At the same time, other private players joined the fray. The DCM Group was responsible for setting up the Shri Ram College of Commerce (SRCC) in Delhi, which is now the best commerce college in the country. Likewise, Annamalai University came to being in the south at the initiative of Dr Annamalai Chettiar.

But the church was far more instrumental in many ways. Big names such as St Stephen’s in Delhi, St Xavier’s in Calcutta, Christian Medical College in Vellore and Xavier Labour Relations Institute in Jamshedpur were huge church contributions – as also their contributions across Northeast India. St Edmund’s of Shillong was – and still is – a name to reckon with.

The point that this columnist wants to drive home is about the possibility of more such eminent names in the field of higher education and research, both in the sciences and the humanities domains, if entrepreneurs with the right vision, backed by solid faculties, happen to storm into the scene and respond to the youth aspiration of the 21st-century India. However, for all this to bring in the desired results, autonomy will be crucial.

The HRD Ministry has of late woken up to the autonomy imperative in higher education and has in its list a set of institutions that will be given autonomy in curricula formulation and faculty recruitment (even members from abroad depending on merit and proven record). These institutions are also likely to generate their own resources, apart from introducing self-financed courses. This is good news.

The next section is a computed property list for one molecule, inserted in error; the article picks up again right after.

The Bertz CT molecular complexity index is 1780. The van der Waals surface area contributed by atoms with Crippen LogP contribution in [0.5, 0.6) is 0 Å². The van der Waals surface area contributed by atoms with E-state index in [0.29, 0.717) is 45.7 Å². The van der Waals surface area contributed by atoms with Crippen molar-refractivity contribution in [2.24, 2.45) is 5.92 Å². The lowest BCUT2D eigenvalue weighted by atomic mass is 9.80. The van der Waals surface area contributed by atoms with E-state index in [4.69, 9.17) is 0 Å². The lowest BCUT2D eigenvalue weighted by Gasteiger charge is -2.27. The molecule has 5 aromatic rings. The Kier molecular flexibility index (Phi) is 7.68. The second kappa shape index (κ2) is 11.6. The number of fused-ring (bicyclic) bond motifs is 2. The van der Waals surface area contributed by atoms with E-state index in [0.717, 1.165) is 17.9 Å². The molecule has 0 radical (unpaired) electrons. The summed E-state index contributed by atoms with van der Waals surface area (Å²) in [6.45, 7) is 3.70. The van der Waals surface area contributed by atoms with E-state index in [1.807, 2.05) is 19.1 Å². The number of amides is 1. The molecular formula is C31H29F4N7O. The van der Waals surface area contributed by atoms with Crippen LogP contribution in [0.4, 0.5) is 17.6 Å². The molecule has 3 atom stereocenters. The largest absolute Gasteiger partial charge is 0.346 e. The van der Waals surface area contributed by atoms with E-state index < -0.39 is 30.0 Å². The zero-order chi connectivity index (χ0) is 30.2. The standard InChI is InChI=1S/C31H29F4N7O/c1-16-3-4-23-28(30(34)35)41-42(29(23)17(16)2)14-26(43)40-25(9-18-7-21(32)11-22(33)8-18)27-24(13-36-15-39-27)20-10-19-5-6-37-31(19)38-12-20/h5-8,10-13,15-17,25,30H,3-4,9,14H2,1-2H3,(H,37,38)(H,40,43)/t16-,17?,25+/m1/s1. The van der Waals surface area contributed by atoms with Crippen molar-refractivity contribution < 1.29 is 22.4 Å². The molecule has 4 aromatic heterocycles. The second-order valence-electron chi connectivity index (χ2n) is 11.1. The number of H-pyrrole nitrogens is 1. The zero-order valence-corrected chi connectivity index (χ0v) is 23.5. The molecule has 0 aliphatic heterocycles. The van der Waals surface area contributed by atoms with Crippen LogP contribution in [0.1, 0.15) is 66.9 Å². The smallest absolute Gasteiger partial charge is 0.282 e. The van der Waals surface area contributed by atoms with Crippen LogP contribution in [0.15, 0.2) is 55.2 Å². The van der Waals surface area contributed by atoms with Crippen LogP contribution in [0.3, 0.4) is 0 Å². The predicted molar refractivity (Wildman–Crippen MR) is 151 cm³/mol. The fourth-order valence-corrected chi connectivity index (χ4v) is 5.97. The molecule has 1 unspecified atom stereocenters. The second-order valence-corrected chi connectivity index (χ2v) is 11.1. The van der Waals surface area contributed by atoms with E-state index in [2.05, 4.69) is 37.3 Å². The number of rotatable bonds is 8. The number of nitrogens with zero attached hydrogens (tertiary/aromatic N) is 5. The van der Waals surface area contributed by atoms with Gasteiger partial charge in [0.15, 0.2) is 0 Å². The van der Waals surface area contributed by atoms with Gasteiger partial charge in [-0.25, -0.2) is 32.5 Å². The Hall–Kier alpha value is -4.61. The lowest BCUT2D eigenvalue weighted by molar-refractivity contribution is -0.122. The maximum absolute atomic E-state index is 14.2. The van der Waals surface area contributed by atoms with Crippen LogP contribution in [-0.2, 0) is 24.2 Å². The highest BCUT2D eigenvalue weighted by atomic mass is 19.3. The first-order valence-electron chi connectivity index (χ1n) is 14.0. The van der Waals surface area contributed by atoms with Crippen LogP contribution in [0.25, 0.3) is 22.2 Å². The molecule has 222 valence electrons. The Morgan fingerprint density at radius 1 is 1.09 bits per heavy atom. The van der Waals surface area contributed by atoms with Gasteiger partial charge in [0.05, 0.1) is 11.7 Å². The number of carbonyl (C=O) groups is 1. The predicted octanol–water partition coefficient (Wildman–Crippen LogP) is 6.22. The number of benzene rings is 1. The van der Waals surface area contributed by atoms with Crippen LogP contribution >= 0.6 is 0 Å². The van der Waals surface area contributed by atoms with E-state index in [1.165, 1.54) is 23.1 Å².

But as the private names as mentioned prove, higher education – particularly when it comes to faculty recruitment and research orientation – cannot be an exclusive domain of any government. Since a knowledge economy is the making, and the youth of the country are not ready to accept any stereotype in matters pertaining to their education and career so far misled by myopic governmental vision, private players can play a major role in shifting both the track and goalposts of higher education. Start-ups initiated by educated youth in groups, who want to be employers rather than be employees, can work out wonders too.

The now-defunct National Knowledge Commission, when it was set up with huge pomp and show by the Manmohan Singh government, had talked of about 2,000 more universities in the country. Very true, enrolment must increase, but more than that, in the long run, what is imperative is focus on research and courses that can create an employable workforce. We have had enough of typical degree-manufacturing factories going by the name of this and that college and university. What we need now is a set of colleges and universities that not only create an employable workforce but also chart out innovative research trajectories. It is here that private players, guided by professionals who have made great marks in their lives, can do something radically different.

Only, the government – both at the Centre and in States – need to have an open mind, an enterprising mind, an out-of-box mind. For this, it has to start by jettisoning its old obsession with commodification of education. Nothing like this is going to happen if we have more Tatas in our midst to set up more institutions like IISc and TIFR. The fact of the matter is that we need more brilliant minds of the entrepreneurial kind in the field of higher education, and we also need a political class that has nothing in the form of ego when it comes to dealing with such education entrepreneurs. The time is now or never.